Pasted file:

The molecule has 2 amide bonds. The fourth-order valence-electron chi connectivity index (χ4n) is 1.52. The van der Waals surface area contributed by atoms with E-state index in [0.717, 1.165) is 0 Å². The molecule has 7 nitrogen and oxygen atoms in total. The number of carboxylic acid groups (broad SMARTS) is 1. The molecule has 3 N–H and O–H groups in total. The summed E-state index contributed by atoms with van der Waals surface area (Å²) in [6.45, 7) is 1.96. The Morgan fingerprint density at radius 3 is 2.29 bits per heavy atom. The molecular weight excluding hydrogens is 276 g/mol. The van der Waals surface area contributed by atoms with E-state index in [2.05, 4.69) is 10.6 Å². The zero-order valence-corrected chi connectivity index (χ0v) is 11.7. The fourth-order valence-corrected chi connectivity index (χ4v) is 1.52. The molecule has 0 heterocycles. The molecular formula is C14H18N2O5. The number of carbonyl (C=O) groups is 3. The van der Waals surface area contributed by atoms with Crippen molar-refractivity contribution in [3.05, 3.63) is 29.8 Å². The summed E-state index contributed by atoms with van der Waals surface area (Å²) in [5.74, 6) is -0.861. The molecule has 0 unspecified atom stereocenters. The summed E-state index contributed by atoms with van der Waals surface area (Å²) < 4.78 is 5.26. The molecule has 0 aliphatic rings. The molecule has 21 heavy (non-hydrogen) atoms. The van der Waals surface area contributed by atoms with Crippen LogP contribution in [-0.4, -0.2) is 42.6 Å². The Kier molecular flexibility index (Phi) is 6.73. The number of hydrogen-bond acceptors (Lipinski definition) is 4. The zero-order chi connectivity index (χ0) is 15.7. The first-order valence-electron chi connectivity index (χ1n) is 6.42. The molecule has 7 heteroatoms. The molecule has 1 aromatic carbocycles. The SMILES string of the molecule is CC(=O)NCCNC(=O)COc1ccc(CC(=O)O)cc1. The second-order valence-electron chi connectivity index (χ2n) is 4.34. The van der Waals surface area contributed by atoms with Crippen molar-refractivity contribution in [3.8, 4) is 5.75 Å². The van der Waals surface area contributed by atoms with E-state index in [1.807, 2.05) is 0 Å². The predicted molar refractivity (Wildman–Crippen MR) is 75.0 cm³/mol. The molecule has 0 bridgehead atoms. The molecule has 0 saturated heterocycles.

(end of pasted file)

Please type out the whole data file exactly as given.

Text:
The molecule has 2 amide bonds. The fourth-order valence-electron chi connectivity index (χ4n) is 1.52. The van der Waals surface area contributed by atoms with E-state index in [0.717, 1.165) is 0 Å². The molecule has 7 nitrogen and oxygen atoms in total. The number of carboxylic acid groups (broad SMARTS) is 1. The molecule has 3 N–H and O–H groups in total. The summed E-state index contributed by atoms with van der Waals surface area (Å²) in [6.45, 7) is 1.96. The Morgan fingerprint density at radius 3 is 2.29 bits per heavy atom. The molecular weight excluding hydrogens is 276 g/mol. The van der Waals surface area contributed by atoms with E-state index in [2.05, 4.69) is 10.6 Å². The zero-order valence-corrected chi connectivity index (χ0v) is 11.7. The fourth-order valence-corrected chi connectivity index (χ4v) is 1.52. The molecule has 0 heterocycles. The molecular formula is C14H18N2O5. The number of carbonyl (C=O) groups is 3. The van der Waals surface area contributed by atoms with Crippen molar-refractivity contribution in [3.05, 3.63) is 29.8 Å². The summed E-state index contributed by atoms with van der Waals surface area (Å²) in [5.74, 6) is -0.861. The molecule has 0 unspecified atom stereocenters. The summed E-state index contributed by atoms with van der Waals surface area (Å²) < 4.78 is 5.26. The molecule has 0 aliphatic rings. The molecule has 21 heavy (non-hydrogen) atoms. The van der Waals surface area contributed by atoms with Crippen LogP contribution in [-0.4, -0.2) is 42.6 Å². The Kier molecular flexibility index (Phi) is 6.73. The number of hydrogen-bond acceptors (Lipinski definition) is 4. The zero-order chi connectivity index (χ0) is 15.7. The first-order valence-electron chi connectivity index (χ1n) is 6.42. The molecule has 7 heteroatoms. The molecule has 1 aromatic carbocycles. The SMILES string of the molecule is CC(=O)NCCNC(=O)COc1ccc(CC(=O)O)cc1. The second-order valence-electron chi connectivity index (χ2n) is 4.34. The van der Waals surface area contributed by atoms with Crippen molar-refractivity contribution in [3.8, 4) is 5.75 Å². The van der Waals surface area contributed by atoms with E-state index in [1.807, 2.05) is 0 Å². The predicted molar refractivity (Wildman–Crippen MR) is 75.0 cm³/mol. The molecule has 0 bridgehead atoms. The molecule has 0 saturated heterocycles.